When you walk into a school, any school, you get a feel for it very quickly.
There’s an ambience, an atmosphere and a sense of ‘something’ about it. A school that exudes a positive vibe feels like the sort of place you want to work in and it comes down to morale.
Ensuring that morale remains high among teachers is a central part of a Head Teacher’s role. It is also a central part of a teacher’s role too. Everyone has a part to play but the way a school is led makes all the difference to the feel of the place. High morale feels good – people are happy, energised, enthusiastic and eager.
It is this morale that keeps the school going and performing well. Quite simply, the way people feel about their work affects their performance. Get morale wrong and you get miserable staff and this impacts on students. Mess it up good and proper and you could have a mutiny on your hands.
It is often said that morale in teaching has never been lower. In fact, it is said every year as one crisis and calamity unfolds and dominoes into another. It seems as if teachers in the trenches are never happy with their lot.
Yet, we know this isn’t true of every school that face the same external pressures and challenges. There are some schools where teachers are very happy to work and wouldn’t want to leave. These places have that not so secret ingredient – high morale.
School leaders that cultivate morale have a clear sense of purpose. They have a mission and their staff buy into this so much that they ‘do it for the school’ and displays of discretionary effort are common and everywhere to be seen.
School leaders that communicate a clear vision and mission get the staff behind them because they understand what is expected of them. Everyone has a role to play and everyone is clear what they need to do. When teachers know what the organisation is trying to achieve, they do their bit.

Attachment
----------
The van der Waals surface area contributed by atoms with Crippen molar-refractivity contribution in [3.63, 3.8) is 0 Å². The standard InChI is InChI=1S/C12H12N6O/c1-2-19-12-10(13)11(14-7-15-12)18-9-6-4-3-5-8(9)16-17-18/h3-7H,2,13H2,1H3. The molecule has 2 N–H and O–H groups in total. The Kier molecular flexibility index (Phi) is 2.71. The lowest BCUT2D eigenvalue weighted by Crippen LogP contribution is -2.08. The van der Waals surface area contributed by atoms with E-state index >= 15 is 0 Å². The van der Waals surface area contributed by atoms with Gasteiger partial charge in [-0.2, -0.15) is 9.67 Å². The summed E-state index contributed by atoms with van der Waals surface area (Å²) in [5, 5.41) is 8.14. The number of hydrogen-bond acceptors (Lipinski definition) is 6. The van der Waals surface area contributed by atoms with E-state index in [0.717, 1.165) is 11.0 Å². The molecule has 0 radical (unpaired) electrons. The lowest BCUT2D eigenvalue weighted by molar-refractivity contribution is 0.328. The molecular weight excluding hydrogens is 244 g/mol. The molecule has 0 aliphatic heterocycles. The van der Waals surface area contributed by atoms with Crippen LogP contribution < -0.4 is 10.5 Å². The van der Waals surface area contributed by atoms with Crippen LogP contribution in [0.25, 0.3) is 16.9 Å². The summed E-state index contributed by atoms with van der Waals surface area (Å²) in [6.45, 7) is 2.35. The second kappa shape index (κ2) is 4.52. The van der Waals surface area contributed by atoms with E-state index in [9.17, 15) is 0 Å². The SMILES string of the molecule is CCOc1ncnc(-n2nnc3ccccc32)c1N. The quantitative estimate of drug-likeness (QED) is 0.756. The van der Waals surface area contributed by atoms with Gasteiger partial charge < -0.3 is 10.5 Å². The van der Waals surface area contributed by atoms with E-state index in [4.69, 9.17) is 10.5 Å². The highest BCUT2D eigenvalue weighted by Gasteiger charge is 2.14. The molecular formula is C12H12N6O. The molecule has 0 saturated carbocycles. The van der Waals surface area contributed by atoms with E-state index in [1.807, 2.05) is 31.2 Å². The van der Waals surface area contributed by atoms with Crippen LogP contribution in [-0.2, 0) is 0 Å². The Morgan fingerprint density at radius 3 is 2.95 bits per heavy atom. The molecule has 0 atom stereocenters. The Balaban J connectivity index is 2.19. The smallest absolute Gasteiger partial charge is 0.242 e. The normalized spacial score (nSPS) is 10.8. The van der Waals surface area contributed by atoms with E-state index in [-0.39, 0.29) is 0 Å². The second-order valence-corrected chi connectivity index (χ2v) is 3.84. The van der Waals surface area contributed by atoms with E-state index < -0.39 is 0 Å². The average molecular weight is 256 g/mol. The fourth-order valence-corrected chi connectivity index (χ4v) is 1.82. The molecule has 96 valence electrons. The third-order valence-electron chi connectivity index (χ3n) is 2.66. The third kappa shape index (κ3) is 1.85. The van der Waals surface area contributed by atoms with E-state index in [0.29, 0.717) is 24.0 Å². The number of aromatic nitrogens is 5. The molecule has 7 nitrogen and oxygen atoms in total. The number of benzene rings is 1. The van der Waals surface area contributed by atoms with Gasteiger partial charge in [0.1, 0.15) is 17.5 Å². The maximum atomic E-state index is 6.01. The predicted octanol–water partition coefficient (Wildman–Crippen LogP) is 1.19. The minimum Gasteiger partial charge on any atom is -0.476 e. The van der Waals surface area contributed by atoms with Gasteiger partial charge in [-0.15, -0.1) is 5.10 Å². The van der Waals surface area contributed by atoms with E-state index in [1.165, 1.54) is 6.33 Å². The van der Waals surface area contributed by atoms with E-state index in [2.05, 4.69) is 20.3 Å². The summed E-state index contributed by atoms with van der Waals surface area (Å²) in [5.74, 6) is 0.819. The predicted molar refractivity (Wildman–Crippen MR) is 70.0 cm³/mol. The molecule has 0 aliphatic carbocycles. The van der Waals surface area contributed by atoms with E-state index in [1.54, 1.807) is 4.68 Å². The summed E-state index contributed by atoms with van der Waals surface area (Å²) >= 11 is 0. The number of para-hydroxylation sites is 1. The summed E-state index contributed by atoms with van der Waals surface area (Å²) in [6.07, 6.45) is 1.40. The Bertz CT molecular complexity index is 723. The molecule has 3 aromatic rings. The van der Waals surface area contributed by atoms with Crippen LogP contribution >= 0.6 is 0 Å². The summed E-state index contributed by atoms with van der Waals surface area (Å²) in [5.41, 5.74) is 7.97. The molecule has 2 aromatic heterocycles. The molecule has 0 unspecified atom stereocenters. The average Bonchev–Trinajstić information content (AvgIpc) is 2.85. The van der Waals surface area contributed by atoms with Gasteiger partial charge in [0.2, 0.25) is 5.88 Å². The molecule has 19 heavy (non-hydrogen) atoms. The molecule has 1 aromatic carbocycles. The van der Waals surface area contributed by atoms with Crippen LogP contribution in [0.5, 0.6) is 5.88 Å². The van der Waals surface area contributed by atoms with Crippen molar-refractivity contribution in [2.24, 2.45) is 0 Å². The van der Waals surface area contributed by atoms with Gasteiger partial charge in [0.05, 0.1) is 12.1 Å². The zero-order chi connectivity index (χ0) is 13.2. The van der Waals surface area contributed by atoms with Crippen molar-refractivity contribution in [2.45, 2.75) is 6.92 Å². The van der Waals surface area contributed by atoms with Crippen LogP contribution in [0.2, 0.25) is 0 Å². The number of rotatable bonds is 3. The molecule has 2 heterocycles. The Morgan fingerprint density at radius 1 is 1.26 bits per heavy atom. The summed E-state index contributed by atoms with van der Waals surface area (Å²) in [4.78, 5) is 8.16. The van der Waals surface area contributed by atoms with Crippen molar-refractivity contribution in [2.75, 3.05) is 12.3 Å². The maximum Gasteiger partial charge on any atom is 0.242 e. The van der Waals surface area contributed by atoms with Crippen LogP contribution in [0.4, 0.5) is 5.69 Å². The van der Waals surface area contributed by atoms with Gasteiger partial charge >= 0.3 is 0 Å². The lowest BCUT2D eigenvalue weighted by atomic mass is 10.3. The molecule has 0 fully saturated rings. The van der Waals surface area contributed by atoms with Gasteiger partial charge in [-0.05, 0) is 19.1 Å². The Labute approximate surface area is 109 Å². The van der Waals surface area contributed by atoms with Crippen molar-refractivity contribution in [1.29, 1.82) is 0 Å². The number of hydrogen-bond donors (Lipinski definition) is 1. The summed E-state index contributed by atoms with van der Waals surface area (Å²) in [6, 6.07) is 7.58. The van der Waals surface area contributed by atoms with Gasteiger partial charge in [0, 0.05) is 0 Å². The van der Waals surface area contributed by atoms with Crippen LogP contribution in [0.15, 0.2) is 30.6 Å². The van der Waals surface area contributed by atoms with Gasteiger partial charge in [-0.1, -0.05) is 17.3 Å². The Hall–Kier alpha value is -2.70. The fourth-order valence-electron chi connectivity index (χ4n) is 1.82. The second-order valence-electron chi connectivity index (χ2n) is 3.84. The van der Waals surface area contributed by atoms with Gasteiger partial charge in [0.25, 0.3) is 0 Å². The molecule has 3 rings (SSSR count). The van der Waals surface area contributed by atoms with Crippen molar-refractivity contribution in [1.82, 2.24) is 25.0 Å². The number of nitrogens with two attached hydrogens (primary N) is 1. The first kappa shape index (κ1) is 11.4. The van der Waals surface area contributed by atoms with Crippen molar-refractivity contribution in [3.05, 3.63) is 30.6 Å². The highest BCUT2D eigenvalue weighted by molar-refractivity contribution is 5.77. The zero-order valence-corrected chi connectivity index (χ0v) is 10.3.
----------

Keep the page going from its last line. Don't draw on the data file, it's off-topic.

These school leaders are visible, positive and make sure that spirits are kept high. Emotional intelligence combined with bags of communication supports confidence and powers individual, team and organisational resilience.
A school with high morale is blatantly obvious because there is a highly noticeable shared respect where staff care for each other. Feedback is strong and constructive, appraisals are high quality and empowering and teamwork is the backbone keeping everything up. A clear sense that senior managers care about the well being of everyone contributes to morale.
Effective school leaders recognise that understanding and promoting high morale is a key element of ‘operational capability’. Decisions are made by considering the question: “How will this affect the morale of the school?”
Salespeople with high morale sell more, teachers with high morale teach better and pupils benefit by achieving more.
Human resources determine the development of school. Effective, harmonious interpersonal relationships boost morale and make teachers feel that coming into work is highly worthwhile. Morale improves teacher certainty and their own efficacy.
A school with high spirits is a school with a good reputation.